With each passing day, more and more automotive experts are predicting that by 2030, the relationship between consumers and cars is going to be completely different than it is today.
Environmentally-friendly vehicles are one of the elements leading the way, but an even bigger one is the under-40 age demographic looking for flexibility to find a plan that matches their change in lifestyles and work arrangements brought about by the pandemic.
Putting the squeeze on ownership and leasing are vehicle subscriptions, a model that meets many of those under-40 needs: convenience and the flexibility to lock in short-term commitments of three to 18 months without the drag of a monthly payment or paying for pricier short-term rentals.
The players in the car subscription world contend that one place car subscriptions make a lot of sense is when someone is moving to a new city.
“For those settling down, traditional vehicle ownership or lease makes a great deal of sense,” Erik Zahnlecker, director of New Products at Kyte, told ConsumerAffairs. “For the traveler, digital nomad, or young professional on the go, committing long-term to a vehicle will make it challenging to choose a new path on a whim.”
Price comparisons and bonus pluses
When ConsumerAffairs compared renting and subscribing to a Nissan Versa, or similar, in Chicago for a three-month period, the subscription option certainly makes its point. Outside of the regular taxes and fees, going the subscription route with Kyte would cost $2,365.09 vs. $3,789.59 for renting the same vehicle at Enterprise.
Besides bridging the gap between renting and leasing a vehicle, a subscription might also offer frequent vehicle swaps and avoid additional vehicle expenses like insurance and maintenance – items the service provider is responsible for. In other words, everything is included except the price of gas.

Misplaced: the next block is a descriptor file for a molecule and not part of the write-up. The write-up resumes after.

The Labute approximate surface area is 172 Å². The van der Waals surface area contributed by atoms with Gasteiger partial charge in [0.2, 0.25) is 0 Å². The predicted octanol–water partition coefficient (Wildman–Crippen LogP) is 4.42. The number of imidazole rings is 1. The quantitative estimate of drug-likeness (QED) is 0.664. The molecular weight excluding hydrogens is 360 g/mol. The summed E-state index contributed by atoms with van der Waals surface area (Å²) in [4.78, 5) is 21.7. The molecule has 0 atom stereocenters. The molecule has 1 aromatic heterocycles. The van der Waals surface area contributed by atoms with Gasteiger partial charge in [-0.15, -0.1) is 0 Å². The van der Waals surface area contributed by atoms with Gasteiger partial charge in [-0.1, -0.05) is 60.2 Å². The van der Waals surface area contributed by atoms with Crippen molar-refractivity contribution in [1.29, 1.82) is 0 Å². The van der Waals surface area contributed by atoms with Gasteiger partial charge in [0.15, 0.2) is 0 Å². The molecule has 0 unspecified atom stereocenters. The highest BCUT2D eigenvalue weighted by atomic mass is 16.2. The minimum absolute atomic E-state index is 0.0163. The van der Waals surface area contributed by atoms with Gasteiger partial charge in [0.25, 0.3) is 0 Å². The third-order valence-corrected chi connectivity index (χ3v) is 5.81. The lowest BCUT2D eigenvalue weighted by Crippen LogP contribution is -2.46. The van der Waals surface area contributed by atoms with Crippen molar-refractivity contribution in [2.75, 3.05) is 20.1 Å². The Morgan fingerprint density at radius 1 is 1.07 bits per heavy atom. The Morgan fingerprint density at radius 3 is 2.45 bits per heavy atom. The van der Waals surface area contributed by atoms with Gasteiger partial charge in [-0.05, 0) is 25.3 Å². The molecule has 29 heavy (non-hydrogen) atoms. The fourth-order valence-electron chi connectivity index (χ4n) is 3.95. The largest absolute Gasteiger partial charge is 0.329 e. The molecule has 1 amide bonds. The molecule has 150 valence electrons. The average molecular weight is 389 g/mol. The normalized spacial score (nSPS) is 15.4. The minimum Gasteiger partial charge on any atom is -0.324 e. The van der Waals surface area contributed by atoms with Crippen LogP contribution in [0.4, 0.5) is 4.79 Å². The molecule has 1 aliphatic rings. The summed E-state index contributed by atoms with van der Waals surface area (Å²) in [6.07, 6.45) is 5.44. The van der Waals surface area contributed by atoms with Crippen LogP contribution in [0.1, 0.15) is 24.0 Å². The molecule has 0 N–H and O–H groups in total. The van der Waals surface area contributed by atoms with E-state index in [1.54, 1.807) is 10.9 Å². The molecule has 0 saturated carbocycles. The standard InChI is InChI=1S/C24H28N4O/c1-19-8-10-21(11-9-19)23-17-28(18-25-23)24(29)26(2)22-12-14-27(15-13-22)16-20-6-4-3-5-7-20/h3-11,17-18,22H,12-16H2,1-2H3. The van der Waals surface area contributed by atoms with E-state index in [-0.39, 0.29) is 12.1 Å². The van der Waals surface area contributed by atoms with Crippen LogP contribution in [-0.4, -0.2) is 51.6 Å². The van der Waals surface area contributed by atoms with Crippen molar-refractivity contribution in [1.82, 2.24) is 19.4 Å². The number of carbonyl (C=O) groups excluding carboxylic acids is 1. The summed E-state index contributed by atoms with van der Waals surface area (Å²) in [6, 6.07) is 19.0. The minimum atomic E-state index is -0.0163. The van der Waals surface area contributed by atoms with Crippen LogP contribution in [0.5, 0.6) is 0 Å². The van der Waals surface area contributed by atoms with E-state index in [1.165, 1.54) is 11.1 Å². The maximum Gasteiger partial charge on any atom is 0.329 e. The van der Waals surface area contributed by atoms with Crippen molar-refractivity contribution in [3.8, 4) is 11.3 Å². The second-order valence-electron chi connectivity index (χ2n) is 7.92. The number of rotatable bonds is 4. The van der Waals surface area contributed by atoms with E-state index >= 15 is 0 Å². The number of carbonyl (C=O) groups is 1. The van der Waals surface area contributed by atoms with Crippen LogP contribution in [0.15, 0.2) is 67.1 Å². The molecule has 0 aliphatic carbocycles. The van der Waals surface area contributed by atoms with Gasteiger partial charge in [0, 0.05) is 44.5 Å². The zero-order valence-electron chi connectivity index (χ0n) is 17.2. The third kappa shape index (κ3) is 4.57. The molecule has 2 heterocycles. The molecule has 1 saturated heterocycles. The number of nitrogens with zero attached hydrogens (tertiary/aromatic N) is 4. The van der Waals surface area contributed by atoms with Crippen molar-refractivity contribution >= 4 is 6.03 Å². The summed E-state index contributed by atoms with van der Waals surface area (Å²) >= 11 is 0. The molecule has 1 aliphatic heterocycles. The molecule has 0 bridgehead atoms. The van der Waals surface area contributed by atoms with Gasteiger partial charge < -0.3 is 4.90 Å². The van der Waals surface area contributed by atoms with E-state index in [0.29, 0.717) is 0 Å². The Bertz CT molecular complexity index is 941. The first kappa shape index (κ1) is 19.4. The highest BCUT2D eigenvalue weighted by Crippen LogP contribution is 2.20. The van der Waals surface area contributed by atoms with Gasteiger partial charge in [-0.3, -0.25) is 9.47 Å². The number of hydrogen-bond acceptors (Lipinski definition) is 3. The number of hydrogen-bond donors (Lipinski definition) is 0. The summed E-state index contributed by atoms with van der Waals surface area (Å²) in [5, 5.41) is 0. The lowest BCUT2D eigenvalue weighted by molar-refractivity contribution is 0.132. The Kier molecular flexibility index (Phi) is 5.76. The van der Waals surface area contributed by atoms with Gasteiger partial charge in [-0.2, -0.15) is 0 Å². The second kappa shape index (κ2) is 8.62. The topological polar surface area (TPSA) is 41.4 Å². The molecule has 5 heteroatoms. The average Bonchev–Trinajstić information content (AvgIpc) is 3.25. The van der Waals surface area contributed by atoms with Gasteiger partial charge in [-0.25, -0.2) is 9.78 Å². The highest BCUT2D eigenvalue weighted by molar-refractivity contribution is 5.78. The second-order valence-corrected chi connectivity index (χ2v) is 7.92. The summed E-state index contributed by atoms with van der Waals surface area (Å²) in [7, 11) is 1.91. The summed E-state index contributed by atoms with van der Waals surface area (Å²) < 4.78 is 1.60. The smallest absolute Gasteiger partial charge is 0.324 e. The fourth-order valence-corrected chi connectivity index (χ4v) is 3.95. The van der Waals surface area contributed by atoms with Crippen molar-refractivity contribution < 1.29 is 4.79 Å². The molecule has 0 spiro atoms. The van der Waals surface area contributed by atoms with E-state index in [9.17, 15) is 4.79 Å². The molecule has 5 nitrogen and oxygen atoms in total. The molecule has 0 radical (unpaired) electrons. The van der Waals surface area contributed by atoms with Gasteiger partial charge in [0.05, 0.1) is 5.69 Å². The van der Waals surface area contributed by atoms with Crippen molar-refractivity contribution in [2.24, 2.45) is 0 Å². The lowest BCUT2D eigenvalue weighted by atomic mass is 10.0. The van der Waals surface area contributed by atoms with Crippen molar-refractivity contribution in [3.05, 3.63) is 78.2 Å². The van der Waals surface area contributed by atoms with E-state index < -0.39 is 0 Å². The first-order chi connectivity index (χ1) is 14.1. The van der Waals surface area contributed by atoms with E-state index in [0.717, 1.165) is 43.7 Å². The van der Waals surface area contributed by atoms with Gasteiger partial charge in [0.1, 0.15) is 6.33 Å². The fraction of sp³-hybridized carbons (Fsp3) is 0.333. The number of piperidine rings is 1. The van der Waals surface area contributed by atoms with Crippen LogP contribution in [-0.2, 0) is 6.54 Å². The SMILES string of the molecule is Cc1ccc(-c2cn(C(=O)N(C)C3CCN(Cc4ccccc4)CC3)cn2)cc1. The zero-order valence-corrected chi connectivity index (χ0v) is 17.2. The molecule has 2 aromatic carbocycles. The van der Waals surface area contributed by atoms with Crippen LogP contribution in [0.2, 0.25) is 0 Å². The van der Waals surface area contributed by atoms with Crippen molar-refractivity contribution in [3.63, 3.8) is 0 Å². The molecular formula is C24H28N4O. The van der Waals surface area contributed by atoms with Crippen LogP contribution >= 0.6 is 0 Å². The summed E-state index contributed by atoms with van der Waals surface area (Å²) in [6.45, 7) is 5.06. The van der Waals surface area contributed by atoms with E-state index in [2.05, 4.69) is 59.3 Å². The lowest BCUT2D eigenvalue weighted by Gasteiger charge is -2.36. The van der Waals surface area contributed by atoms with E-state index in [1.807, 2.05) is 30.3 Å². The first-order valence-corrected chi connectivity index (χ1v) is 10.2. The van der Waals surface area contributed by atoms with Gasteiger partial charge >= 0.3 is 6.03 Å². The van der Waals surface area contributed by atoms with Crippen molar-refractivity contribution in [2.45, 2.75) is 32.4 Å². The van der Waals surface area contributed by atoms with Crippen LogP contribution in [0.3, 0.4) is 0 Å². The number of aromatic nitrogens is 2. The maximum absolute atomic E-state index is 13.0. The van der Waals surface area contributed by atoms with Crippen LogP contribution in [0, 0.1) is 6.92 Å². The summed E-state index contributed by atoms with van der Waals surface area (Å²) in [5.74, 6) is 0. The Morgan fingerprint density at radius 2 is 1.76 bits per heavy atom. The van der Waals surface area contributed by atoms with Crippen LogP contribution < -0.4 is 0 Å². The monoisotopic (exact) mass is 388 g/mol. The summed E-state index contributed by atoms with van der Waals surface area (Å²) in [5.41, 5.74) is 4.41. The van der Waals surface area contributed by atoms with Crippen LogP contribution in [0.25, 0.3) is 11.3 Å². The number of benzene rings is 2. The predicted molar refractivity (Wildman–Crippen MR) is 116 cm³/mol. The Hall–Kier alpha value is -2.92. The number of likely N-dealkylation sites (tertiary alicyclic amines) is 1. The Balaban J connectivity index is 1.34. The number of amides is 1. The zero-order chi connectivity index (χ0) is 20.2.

But anyone looking at a subscription over buying, leasing, or renting should consider the minutiae in the pluses and minuses of all those options, analysts suggest.
In breaking down the differences, Straits Research said in its recent car subscription market report that a subscription is more expensive than leasing or buying a vehicle in the long term.
“Car subscription options are coupled with monthly billing cycles and mileage restrictions. The monthly payment for a car subscription is more expensive than leasing or owning a vehicle for more than two years,” the analysts said.
“In addition, most service providers impose a mileage cap on vehicles for a given period -- exceeding this restriction incurs additional fees for the end-user. When leasing or owning a vehicle, these additional expenses and monthly service fees are negligible. In the coming years, the high cost of the subscription model is projected to impede the demand for car subscriptions.”
A 'disruptive' force – or is it?
Car subscriptions are still in the incubator, but auto industry analysts say the market is already proving its value in Europe, growing at a clip of 23% and they think the U.S. will eclipse that growth with a CAGR (compound annual growth rate) of 33.5% between now and 2030.
“The concept of subscription is disruptive for the automotive industry, especially for dealers who have generally seen it as a direct threat,” Levon L. Galstyan, a CPA and consumer finance expert with Oak View Law Group, told ConsumerAffairs.
“It is also likely to grow over the next 10 years. Once autonomous vehicles are widely available, legacy businesses may find it challenging to achieve the aim of seamless, one-stop transportation ecosystems—unless they jump in with their own solutions.”
Karl Brauer of ISeeCars.com says the trick for Kyte and its subscription contemporaries is to actually make money by selling car subscriptions – “Which from what I can tell nobody has actually accomplished,” he told ConsumerAffairs.
“When you look at what car rental rates have gone to in recent months it’s hard to imagine a subscription service that makes economic sense for both consumers and vendors. But maybe someone will crack the code on how to make it a profitable business case.”